Skip to comments.As a Man Grows Older: Papal Milestones Prompt Celebration, Speculation
Posted on 04/13/2012 7:04:14 AM PDT by marshmallow
VATICAN CITY (CNS) -- Pope Benedict XVI's 85th birthday, April 16, and the seventh anniversary of his election, April 19, are obviously occasions for wishing the pope well and reflecting on the events of his reign thus far. Inevitably, however, these milestones also prompt speculation about what Vatican officials and observers refer to diplomatically as "papal transition."
Pope Benedict, after all, is already the sixth-oldest pope since the 1400s, when records became available. It has been almost two years since he told a German interviewer, "My forces are diminishing" and that, when it comes to public appearances, "I wonder whether I can make it even from a purely physical point of view."
Last fall, the pope stopped walking in processions up the main aisle of St. Peter's and started riding a mobile platform instead; in March, it was revealed that he sometimes walks with a cane. The pope's schedule grew lighter last year, as he stopped meeting one-on-one with most visiting bishops. During this year's Holy Week liturgies, television viewers around the world could see unmistakable signs of fatigue on the pontiff's face.
While none of this suggests that the pope does not have years of life ahead of him, a number of commentators have asked in print, and many more have done so off the record, if he might be getting ready to step down. Pope Benedict himself has said that a pope might have an "obligation to resign" once he "is no longer physically, psychologically, and spiritually capable of handling the duties of his office." Americans may be especially inclined toward such speculation at the moment, encouraged by last month's release of the Italian movie "We Have a Pope," in which a fictional pontiff flees from the demands of office.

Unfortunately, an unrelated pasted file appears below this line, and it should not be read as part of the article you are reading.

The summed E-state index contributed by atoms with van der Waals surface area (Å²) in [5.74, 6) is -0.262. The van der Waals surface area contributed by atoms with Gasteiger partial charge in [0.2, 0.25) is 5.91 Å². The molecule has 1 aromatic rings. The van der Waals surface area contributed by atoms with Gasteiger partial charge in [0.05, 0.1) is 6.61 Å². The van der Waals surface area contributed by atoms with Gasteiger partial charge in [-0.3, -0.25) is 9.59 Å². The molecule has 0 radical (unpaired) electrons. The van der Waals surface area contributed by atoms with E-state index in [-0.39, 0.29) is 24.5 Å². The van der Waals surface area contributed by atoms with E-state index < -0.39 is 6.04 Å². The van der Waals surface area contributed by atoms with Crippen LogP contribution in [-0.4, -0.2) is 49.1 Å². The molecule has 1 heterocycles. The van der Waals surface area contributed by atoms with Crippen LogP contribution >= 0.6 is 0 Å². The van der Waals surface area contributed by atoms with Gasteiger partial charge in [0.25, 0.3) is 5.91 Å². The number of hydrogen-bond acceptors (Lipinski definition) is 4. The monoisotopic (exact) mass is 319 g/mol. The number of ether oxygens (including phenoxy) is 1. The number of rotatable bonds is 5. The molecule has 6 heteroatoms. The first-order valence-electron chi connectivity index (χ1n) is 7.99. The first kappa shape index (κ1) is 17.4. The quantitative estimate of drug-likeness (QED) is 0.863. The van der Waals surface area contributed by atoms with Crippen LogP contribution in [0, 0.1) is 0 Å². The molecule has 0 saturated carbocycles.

As tempting as filmmakers and journalists might find......
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There is no such position in the Catholic hierarchy as "Pope Emeritus". A pope is a pope for life, until God calls him home. I don't know how they would change that doctrine.
Pope Celestine the V (IIRC) issued the canonical decree allowing a pope to resigned and then he reisgned. I believe he lived out the rest of his life in a monestary. No modern pope has ever resigned, but he could if so chose.
Pope Celestine the V (IIRC) issued the canonical decree allowing a pope to resigne and then he reisgned. I believe he lived out the rest of his life in a monestary. No modern pope has ever resigned, but he could if so chose.
Pope Celestine the V (IIRC) issued the canonical decree allowing a pope to resign and then he resigned. I believe he lived out the rest of his life in a monestary. No modern pope has ever resigned, but he could if so chose.
WOW...sorry for the quadrapost!
According to Canon Law (Canon 332, No. 2), a pope is permitted to retire if he wishes. However, the Church hopes that he remain until his death.